Jackman v. Patterson

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[Civ. No. 12601. Second Appellate District, Division Two. December 31, 1940.]

JENE JACKMAN, Appellant, v. Dr. JOSEPH H. PATTERSON et al., Respondents.


Samuel A. Rosenthal and Philip Cohen for Appellant.

J. H. O'Connor, County Counsel, W. B. McKesson, Gerald G. Kelly and J. F. Moroney, Deputies County Counsel, and W. I. Gilbert for Respondents.


McComb, J.

From a judgment of dismissal predicated upon the sustaining without leave to amend of defendants' general demurrers to plaintiff's complaint as amended in an action for damages resulting from alleged malpractice, plaintiff appeals. [42 Cal. App. 2d 256]

The complaint as amended alleged in substance that plaintiff in September, 1938, was a patient in the Los Angeles County General Hospital operated by the County of Los Angeles; and that defendants, physicians employed by said county, treated plaintiff in such a manner as to constitute malpractice, which resulted in serious damage to plaintiff.

[1] This is the sole question necessary for us to determine:

Was there a material allegation to a cause of action lacking in the complaint as amended, since it failed to allege that plaintiff had within 90 days after the alleged acts of malpractice presented a verified claim for damages in writing to defendants and filed a copy thereof with the clerk or secretary of Los Angeles County, as provided in section 1 of Act 5150, Deering's General Laws, vol. 2, p. 2205?

This question must be answered in the negative. It is conceded that Act 5150 as originally adopted in 1931 was inapplicable to a group of facts such as set forth in the present case. By amendment in 1933 the legislature endeavored to make the act applicable to a situation such as we have here presented, by providing that the act should apply in the cases of injuries to persons or property resulting from the negligence or carelessness of officers employed by counties, etc. However, the amendment was held unconstitutional and inoperative as to a set of facts such as are here presented in Jackson v. City of Santa Monica, 13 Cal. App. 2d 376, 386 [57 PaCal.2d 226], for the reason that the title of Act 5150, Deering's General Laws, failed to express the subject of the amendment to the act, in conformity with the requirements of article 4, section 24 of the Constitution of California.

In attempting to cure the defect in the act as indicated in the case just cited, the legislature in 1937 adopted an act (chap. 269, Statutes [1937]), the title to which read thus:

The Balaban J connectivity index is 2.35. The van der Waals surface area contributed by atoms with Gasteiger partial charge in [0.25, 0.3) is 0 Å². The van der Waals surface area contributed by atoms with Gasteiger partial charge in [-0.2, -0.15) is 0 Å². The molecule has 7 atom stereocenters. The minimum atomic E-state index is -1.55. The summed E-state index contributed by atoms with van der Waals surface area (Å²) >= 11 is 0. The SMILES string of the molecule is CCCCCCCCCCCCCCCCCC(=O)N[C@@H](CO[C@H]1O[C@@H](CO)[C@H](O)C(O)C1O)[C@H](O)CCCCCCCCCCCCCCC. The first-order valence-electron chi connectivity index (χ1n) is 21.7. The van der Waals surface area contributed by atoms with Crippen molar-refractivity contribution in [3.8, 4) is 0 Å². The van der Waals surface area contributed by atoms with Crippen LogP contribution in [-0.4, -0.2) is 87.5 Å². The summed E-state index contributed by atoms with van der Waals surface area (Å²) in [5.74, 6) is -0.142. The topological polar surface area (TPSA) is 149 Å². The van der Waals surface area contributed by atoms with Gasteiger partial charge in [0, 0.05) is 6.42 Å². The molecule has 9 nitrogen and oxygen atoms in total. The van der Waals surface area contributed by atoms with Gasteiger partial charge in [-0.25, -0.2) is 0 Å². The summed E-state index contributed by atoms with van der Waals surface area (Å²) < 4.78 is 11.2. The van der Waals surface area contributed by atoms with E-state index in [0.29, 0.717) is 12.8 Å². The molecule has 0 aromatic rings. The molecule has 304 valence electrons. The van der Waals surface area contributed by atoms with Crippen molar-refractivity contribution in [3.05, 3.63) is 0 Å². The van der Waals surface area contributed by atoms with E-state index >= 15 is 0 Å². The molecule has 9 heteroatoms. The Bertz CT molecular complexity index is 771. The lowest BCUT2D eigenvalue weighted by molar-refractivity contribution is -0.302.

"An act to amend the title of an act entitled 'An act relating to the liability in damages of officers of municipalities, counties, cities and counties , school districts, and the State of California, in the case of injuries to persons or property resulting from the defective or dangerous condition of public streets, highways, bridges, buildings, works or property, and alleged to be due to the negligence or carelessness of such officers; prescribing the duties of claimants in such cases, and authorizing the State and such public or quasi-public corporations [42 Cal. App. 2d 257] to take out and pay for insurance to protect their officers against such liability,' approved June 19, 1931, and approved as amended June 10, 1933, RELATING TO LIABILITY OF, AND DAMAGES AGAINST, SCHOOL DISTRICTS." (Capitals added.)

This later act it is claimed is likewise unconstitutional as not complying with article IV, section 24 of the California Constitution, in that the subject of the act is not expressed in the title thereto. This claim is undoubtedly sound. It is clear that the title of the act, as we have indicated by the portion which has been printed in capitals, restricts its scope to acts "relating to liability of, and damages against, school districts." Therefore, the provision in section 1 of the 1937 act reading, "and/or liability in damages of such officers in the case of injuries to persons or property resulting from the negligence or carelessness of such officers" has no relation to the subject expressed in the title of the 1937 act, and it contravenes the requirements of article IV, section 24 of the Constitution and is thus invalid and of no effect.

[2] In view of our conclusions, Act 5150 stands, so far as applicable here, in the same position as when originally enacted in 1931, and, since at such time it did not apply to a set of facts such as now confront us, there was no requirement that plaintiff comply with the provisions thereof. His complaint as amended stated a cause of action, and demurrers thereto should have been overruled.

The judgment is reversed and the trial court is directed to overrule defendants' demurrers and allow them a reasonable time within which to file answers if they are so advised.

Moore, P. J., and Wood, J., concurred.